Comet ISON Update Dec. 21 – Hubble Searches, Sees Nada

Each of the four panels is a combination of two separate time exposures made by the Hubble Space Telescope as it tracked Comet ISON’s position. Had the comet been in any of these frames, it would have appeared as a small fuzzy glow or stellar point(s) in the center. Credit: NASA/ESA

NASA brought the big gun to bear on our lost comet. On December 18, the Hubble Space Telescope slewed to Comet ISON’s expected position and found nothing down to magnitude 25.  That’s 100 million times fainter than the faintest star visible with the naked eye.

According to astronomer Hal Weaver, who planned the ISON picture session, that implies that remaining fragments would have to be smaller than about 500 feet (160 meters) in diameter.

Deep image of one of  two possible Comet ISON locations shows nothing but faint star streaks from tracking the comet’s position. Credit: NASA/ESA

Nothing is visible in any of the images in the photo panel above except the trails of stars and galaxies from the time exposures, reflections and the occasional zap of a cosmic ray. After Comet ISON broke apart under the searing heat of the sun and spread into a widening cloud of dust, there was a possibility that its remains would follow a slightly different orbit than the original predicted one. To make sure he was covered, Weaver photographed two possible comet locations, stacking several exposures together to enhance even the faintest objects.

“The images have been combined so that features not at the same place in the various images are suppressed. Any comet fragments would show up more clearly in this composite, though stars still show up as faint streaks”, writes Zolt Lavay, author of the ISONblog at the Hubble site.

Photo composite of a second location also shows no hint of Comet ISON. Credit: NASA/ESA

Again, nothing shows up in these either. There’s probably something left of the comet, but the pieces are too small for even Hubble to see. Meanwhile, no observations of ISON from the ground have been made for nearly two weeks. Even the few reports from the beginning of the month, when the comet was presumably brighter, were mostly tentative.

What once compelled us to rise before dawn for a glimpse of one of nature’s most fickle yet beautiful creations has dissipated to dust. There’s speculation that a portion of its shards may return as an invisible meteor shower in mid-January, but don’t count on it. Predicting this comet’s near-term future is like guessing what the stock market will do next.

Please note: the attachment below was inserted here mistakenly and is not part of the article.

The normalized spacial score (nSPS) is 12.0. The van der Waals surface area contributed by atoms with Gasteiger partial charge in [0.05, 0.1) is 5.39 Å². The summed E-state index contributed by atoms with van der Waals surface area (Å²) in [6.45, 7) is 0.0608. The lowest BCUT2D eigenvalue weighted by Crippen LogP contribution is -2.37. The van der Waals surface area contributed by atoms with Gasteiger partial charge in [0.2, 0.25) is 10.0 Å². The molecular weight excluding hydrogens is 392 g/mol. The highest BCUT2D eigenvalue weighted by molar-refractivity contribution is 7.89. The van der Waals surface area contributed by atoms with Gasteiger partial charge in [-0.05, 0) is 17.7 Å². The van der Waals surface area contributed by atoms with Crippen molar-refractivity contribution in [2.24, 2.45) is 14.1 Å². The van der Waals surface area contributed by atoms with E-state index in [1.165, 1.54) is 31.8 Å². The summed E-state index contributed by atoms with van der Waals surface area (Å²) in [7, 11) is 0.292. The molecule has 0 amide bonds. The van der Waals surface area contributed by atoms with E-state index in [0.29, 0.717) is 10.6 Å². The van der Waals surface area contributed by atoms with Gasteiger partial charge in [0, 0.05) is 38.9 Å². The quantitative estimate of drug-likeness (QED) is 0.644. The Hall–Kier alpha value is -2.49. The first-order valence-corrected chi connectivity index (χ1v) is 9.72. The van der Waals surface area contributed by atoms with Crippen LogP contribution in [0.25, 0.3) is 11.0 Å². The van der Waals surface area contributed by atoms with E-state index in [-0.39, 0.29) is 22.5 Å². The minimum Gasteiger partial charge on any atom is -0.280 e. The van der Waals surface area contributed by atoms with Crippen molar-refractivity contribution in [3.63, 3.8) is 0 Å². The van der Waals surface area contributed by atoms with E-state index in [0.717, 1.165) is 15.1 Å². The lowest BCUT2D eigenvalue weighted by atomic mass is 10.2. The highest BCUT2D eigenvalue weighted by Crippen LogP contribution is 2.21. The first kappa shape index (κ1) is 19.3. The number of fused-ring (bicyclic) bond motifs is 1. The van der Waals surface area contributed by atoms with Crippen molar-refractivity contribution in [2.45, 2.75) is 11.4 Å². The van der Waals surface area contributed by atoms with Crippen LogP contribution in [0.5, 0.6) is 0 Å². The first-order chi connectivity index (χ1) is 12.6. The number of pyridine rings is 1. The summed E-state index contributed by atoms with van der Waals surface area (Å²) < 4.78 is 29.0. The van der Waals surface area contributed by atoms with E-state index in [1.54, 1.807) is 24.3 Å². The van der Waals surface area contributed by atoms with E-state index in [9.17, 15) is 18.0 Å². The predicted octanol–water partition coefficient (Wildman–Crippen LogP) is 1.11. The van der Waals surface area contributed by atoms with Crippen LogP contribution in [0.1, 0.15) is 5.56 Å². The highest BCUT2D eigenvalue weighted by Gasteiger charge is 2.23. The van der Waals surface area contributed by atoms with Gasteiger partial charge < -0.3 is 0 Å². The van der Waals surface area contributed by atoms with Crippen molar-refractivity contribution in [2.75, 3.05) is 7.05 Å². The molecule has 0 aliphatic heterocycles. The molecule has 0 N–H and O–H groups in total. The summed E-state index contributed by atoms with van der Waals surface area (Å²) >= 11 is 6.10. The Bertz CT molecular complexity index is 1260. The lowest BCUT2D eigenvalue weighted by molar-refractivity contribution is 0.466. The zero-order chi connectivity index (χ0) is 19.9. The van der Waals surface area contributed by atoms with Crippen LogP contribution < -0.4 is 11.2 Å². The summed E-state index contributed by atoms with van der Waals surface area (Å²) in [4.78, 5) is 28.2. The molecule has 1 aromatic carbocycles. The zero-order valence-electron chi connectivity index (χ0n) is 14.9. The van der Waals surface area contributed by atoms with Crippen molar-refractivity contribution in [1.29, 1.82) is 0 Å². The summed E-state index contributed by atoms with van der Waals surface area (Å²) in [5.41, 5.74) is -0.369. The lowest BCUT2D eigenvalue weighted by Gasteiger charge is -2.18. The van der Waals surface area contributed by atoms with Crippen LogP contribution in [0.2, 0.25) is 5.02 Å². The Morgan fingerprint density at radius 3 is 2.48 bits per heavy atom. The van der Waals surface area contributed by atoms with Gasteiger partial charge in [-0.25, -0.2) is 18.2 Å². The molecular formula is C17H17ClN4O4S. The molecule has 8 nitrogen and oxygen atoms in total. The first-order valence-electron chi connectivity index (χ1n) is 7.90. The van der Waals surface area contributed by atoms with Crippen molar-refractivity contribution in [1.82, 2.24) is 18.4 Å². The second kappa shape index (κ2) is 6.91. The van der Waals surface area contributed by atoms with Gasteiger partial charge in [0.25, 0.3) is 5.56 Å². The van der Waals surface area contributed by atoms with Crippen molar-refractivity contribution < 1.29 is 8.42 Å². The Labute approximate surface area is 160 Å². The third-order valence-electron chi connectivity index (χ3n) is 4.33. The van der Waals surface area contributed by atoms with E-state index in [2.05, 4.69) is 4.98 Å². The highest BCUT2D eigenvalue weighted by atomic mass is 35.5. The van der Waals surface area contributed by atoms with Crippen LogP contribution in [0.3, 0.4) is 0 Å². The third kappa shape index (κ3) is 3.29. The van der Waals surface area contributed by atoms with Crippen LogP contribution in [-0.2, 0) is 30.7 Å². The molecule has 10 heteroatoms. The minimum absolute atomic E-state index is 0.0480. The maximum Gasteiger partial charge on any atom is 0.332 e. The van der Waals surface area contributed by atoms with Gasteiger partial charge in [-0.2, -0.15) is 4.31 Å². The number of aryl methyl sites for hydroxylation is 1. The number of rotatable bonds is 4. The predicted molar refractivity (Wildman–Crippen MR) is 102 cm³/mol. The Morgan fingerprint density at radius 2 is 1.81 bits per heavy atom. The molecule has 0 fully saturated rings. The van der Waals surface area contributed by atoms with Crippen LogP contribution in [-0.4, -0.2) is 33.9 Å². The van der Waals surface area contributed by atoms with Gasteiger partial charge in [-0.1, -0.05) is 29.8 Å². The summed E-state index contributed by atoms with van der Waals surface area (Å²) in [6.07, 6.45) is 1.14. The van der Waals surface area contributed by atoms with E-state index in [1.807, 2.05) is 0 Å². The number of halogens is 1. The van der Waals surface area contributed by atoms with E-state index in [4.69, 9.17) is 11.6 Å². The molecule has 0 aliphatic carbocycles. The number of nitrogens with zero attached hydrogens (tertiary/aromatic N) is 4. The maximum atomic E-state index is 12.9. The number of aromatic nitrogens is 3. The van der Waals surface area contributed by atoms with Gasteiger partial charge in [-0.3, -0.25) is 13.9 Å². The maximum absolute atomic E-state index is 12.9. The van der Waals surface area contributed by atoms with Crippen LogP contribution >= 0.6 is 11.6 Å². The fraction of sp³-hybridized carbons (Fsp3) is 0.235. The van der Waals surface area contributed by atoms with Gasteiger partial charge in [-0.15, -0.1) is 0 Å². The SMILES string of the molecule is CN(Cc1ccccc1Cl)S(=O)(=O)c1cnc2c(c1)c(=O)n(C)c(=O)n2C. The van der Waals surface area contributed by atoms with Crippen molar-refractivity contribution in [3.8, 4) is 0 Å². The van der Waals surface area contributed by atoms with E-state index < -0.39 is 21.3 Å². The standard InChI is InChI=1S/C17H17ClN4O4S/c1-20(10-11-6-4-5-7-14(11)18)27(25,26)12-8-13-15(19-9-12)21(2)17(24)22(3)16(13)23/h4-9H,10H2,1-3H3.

12 Responses

  1. Happy Solstice Bob 🙂 great update here and on the Universe Today site. kind of baffled by some of the utter ignorance of physics and orbital mechanics in some of the comments there.
    On the other hand, my liver (and others’ playing the “bright as a full moon comet” drinking game) is grateful that ISON didn’t live up to earlier expectations 😉
    best holidays wishes to you and your loved ones !

    1. astrobob

      Glad our livers are intact. Yeah, the comments on UT are pretty weird. I may try to address a few if I can get time. Feel free to do the same.

  2. Edward M. Boll

    Noit sure this week what comets this week is going to do with ISON. Last week they predicted a mag. of 10 for December 14. Magnitude 25 for Hubble. The Halley tracker has that comet posted at magnitude 25.3.

  3. We, at Honeywell, in Arizona, helped built the Hubble Space Telescope, in 1989-1990, I helped with the circuitry and the Hubble Space Mirrors, I am happy it is still functional.

    1. astrobob

      Nice to hear from someone so close to the Hubble. Thanks for your work on a telescope whose images have inspired many of us.

  4. Tassmargar

    Thank you Bob
    Always well informed ,keeping us up to date ,with
    a scientific and professional point of view.
    I discovered your site a year ago and since never
    missed a day without an update!
    Keep on walking….
    Happy holidays
    Athens Greece

    1. astrobob

      Dear Tassos,
      I promise to keep on walking (and talking). Thanks! And enjoy the holidays in Athens (a place I’d love to go for a holiday). Best wishes!

  5. Rich The Cop

    Merry Christmas Bob,
    I’m sitting in an empty park in GA, Christmas morning, enjoying your ISON update.(not any crime or pestilence to fight right now) I looked at the sunrise and wondered where ISON might be so I came here and got that question answered. Oh, well, it was fun tracking it to it’s demise. Thanks for the update!


    Hey Bob,
    As I look for more news on upcoming comets & Comet Love Lovejoy I have completely ignored anything regarding Comet ISON since it’s recent demise.
    Now on 12/25 there are reports it can be seen again near the Little Dipper in the Northern Latitude from midnight hours until morning. The report mentioned that it could be seen with binoculars but no magnitude was given. Have you heard this report or seen it ? My next clear night I will also look. Does the Ghost of ISON live or just on the internet ? > NEMike

    1. astrobob

      I wish it were true about Comet ISON but to my knowledge no one’s seen or photographed the comet from the ground since late November. To be sure I checked the regularly updated Facebook page at the ISON Campaign. No observations have been reported through this morning. There is however a very small chance of seeing something in mid-January — I’ll have more on that soon.

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